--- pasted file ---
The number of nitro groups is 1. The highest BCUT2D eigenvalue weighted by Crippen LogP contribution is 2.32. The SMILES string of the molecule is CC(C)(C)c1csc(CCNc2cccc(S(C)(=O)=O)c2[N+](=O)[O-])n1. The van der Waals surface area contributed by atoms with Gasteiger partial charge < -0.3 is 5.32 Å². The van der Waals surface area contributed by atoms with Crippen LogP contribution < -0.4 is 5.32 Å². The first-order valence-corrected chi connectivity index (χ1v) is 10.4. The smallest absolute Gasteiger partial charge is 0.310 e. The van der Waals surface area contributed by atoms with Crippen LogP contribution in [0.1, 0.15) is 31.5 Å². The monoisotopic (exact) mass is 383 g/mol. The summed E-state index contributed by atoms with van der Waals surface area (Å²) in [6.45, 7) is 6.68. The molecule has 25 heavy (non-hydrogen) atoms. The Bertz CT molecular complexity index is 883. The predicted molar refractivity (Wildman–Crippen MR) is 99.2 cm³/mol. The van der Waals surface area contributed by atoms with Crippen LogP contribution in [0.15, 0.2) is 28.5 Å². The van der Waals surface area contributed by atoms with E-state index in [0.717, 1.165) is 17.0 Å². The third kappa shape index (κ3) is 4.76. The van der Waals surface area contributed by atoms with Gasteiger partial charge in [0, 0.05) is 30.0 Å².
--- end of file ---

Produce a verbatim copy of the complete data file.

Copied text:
The number of nitro groups is 1. The highest BCUT2D eigenvalue weighted by Crippen LogP contribution is 2.32. The SMILES string of the molecule is CC(C)(C)c1csc(CCNc2cccc(S(C)(=O)=O)c2[N+](=O)[O-])n1. The van der Waals surface area contributed by atoms with Gasteiger partial charge < -0.3 is 5.32 Å². The van der Waals surface area contributed by atoms with Crippen LogP contribution < -0.4 is 5.32 Å². The first-order valence-corrected chi connectivity index (χ1v) is 10.4. The smallest absolute Gasteiger partial charge is 0.310 e. The van der Waals surface area contributed by atoms with Crippen LogP contribution in [0.1, 0.15) is 31.5 Å². The monoisotopic (exact) mass is 383 g/mol. The summed E-state index contributed by atoms with van der Waals surface area (Å²) in [6.45, 7) is 6.68. The molecule has 25 heavy (non-hydrogen) atoms. The Bertz CT molecular complexity index is 883. The predicted molar refractivity (Wildman–Crippen MR) is 99.2 cm³/mol. The van der Waals surface area contributed by atoms with Crippen LogP contribution in [0.15, 0.2) is 28.5 Å². The van der Waals surface area contributed by atoms with E-state index in [0.717, 1.165) is 17.0 Å². The third kappa shape index (κ3) is 4.76. The van der Waals surface area contributed by atoms with Gasteiger partial charge in [0, 0.05) is 30.0 Å².